That's Gamification: What It Is and Isn't!


Learning architect and gamification enthusiast Moe Ash joins me for a special two-part series on gamification. In this first episode we discuss what gamification is and isn't, and how it differs from game-based learning, game-based pedagogy, and serious games.

Connect with Moe on LinkedIn.

You can also catch him at Gamicon21V this year, where he will be presenting his gamified learning experience "The Oracle".

The following transcript has been auto-generated and may contain typos or spelling errors.


Leslie Early 0:06

Okay, today, I am excited to have Moe Ash here with me. He is a learning architect and a gamification enthusiast. So he is here to sort of share some of his passion and insight about gamification, and go into a little bit more depth about about what that term means what it doesn't mean, and just kind of give some helpful tips and tricks. So I, in fact, in fact, you have so much to share that we were probably going to break this down into two separate episodes, which is also exciting, because I've never done that before. And I feel like it's a big moment. So thank you mo for joining me for this, you know, history making double parter of That's Awesome ID!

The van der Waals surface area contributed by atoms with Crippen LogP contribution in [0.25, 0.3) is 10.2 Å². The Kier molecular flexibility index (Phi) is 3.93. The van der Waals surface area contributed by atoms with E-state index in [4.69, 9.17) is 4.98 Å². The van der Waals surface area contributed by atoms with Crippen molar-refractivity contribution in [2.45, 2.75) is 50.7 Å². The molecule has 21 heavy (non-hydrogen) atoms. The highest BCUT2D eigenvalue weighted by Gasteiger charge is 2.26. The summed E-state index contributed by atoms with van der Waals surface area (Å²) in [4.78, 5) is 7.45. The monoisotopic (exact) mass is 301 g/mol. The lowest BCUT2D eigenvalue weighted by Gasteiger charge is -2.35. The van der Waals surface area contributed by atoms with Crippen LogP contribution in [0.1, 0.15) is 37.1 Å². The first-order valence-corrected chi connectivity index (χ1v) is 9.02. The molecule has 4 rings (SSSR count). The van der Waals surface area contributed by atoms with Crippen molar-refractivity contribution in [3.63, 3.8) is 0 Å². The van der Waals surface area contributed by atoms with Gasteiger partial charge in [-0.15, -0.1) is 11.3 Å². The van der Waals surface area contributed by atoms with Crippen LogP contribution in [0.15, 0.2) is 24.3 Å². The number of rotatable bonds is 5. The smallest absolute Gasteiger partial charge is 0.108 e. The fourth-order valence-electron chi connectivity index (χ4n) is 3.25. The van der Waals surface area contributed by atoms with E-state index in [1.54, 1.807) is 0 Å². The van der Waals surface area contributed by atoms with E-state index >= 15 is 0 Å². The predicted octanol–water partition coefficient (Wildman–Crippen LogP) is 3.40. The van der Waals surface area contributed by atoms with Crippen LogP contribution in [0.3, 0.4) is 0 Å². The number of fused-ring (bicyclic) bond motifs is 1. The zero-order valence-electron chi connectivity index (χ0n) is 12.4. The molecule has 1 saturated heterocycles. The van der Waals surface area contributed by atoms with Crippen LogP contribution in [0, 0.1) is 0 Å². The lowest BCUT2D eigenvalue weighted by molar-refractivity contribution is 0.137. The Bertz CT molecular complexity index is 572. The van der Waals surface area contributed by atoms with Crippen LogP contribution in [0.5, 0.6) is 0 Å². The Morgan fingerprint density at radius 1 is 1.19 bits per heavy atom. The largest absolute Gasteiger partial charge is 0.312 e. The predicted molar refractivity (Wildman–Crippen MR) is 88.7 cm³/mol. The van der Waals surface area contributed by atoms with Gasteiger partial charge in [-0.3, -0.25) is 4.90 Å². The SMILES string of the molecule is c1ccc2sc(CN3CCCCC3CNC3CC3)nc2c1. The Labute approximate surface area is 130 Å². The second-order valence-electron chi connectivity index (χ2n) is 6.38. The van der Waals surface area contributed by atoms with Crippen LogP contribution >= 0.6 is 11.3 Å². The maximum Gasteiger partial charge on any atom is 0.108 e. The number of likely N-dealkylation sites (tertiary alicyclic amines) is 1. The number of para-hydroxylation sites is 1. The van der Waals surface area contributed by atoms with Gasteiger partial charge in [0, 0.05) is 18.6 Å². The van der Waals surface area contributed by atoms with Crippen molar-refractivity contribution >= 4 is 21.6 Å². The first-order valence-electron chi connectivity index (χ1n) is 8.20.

Moe Ash 0:52

Well, I'm happy to be part of history. If that is.


Leslie Early 0:58

Hey, I mean, it's the first right, every first counts.


Moe Ash 1:03

Awesome. Let's put it for the Books, then.


Leslie Early 1:05

Yeah, so um, so you are you You call yourself a gamification enthusiast and I have seen some of your, some of your posts some of your interest in this. So it seems like you really do you have spent a lot of time kind of studying this. So how did you become interested in gamification even to begin with?


Moe Ash 1:29

Um, well, let's just say that I, I never thought that it would be doing what I'm doing. Um, my, my aspiration, my end destination was to actually work for the UNDP I, I'm an ex, an ex un employee, I used to work in UNESCO. And I kind of stumbled upon learning and development. And I thought it would be a trainer, maybe an l&d consultant, no, that didn't work. It's instructional design. And I had an opportunity to work for a company that does their own board game simulations, we do it homegrown, we don't franchise we don't get it from anywhere else. We get it our way we do it. So I stumbled in it as a designer that would build a board games, business board games. And that's that's how that's how it started. I was I was approached that way for something new. And I got hooked. That's simply it.


Leslie Early 2:34

Yeah, and I mean, because it is, it's so fun. It's such a fun topic and area of study. So I guess the thing that I find interesting in our conversations that we had leading up to this to develop this episode is that you you've given, you have a lot of information about what gamification is, and what it isn't. And I think because we're in instructional design, you know, sometimes there's some confusion around this term, and what does it really mean? Because, you know, it could be confused with a lot of different things.


Moe Ash 3:12